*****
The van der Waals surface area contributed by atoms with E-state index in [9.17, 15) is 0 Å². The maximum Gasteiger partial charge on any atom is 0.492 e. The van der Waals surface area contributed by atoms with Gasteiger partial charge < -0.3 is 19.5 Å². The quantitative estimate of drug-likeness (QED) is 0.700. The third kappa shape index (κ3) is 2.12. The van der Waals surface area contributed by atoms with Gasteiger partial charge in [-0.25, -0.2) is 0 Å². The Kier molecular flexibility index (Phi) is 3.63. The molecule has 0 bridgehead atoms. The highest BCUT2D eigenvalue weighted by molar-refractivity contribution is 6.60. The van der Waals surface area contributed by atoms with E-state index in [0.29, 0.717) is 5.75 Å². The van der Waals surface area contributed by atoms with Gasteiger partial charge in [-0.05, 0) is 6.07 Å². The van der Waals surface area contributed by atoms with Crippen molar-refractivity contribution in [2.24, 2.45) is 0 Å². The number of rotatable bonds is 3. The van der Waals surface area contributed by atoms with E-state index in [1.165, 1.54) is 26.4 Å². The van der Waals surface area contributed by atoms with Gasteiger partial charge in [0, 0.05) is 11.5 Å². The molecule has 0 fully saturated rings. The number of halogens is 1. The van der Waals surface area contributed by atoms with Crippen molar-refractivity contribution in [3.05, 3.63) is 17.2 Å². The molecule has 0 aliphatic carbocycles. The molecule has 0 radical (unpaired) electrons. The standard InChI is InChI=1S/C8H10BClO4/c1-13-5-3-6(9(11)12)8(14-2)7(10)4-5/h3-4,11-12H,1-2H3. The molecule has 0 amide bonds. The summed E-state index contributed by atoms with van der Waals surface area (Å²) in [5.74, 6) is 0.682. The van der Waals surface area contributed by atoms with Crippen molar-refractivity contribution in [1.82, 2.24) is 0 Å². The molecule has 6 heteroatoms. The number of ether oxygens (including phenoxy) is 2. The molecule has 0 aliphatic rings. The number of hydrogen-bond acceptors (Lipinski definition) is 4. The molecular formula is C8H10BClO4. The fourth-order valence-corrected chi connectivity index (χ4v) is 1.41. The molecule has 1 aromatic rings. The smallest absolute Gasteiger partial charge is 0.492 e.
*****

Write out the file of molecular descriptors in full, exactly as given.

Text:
The van der Waals surface area contributed by atoms with E-state index in [9.17, 15) is 0 Å². The maximum Gasteiger partial charge on any atom is 0.492 e. The van der Waals surface area contributed by atoms with Gasteiger partial charge < -0.3 is 19.5 Å². The quantitative estimate of drug-likeness (QED) is 0.700. The third kappa shape index (κ3) is 2.12. The van der Waals surface area contributed by atoms with Gasteiger partial charge in [-0.25, -0.2) is 0 Å². The Kier molecular flexibility index (Phi) is 3.63. The molecule has 0 bridgehead atoms. The highest BCUT2D eigenvalue weighted by molar-refractivity contribution is 6.60. The van der Waals surface area contributed by atoms with E-state index in [0.29, 0.717) is 5.75 Å². The van der Waals surface area contributed by atoms with Gasteiger partial charge in [-0.05, 0) is 6.07 Å². The van der Waals surface area contributed by atoms with Crippen molar-refractivity contribution in [2.24, 2.45) is 0 Å². The number of rotatable bonds is 3. The van der Waals surface area contributed by atoms with E-state index in [1.165, 1.54) is 26.4 Å². The van der Waals surface area contributed by atoms with Gasteiger partial charge in [0, 0.05) is 11.5 Å². The molecule has 0 fully saturated rings. The number of halogens is 1. The van der Waals surface area contributed by atoms with Crippen molar-refractivity contribution in [3.05, 3.63) is 17.2 Å². The molecule has 0 aliphatic carbocycles. The molecule has 0 radical (unpaired) electrons. The standard InChI is InChI=1S/C8H10BClO4/c1-13-5-3-6(9(11)12)8(14-2)7(10)4-5/h3-4,11-12H,1-2H3. The molecule has 0 amide bonds. The summed E-state index contributed by atoms with van der Waals surface area (Å²) in [5.74, 6) is 0.682. The van der Waals surface area contributed by atoms with Crippen molar-refractivity contribution in [1.82, 2.24) is 0 Å². The molecule has 6 heteroatoms. The number of ether oxygens (including phenoxy) is 2. The molecule has 0 aliphatic rings. The number of hydrogen-bond acceptors (Lipinski definition) is 4. The molecular formula is C8H10BClO4. The fourth-order valence-corrected chi connectivity index (χ4v) is 1.41. The molecule has 1 aromatic rings. The smallest absolute Gasteiger partial charge is 0.492 e.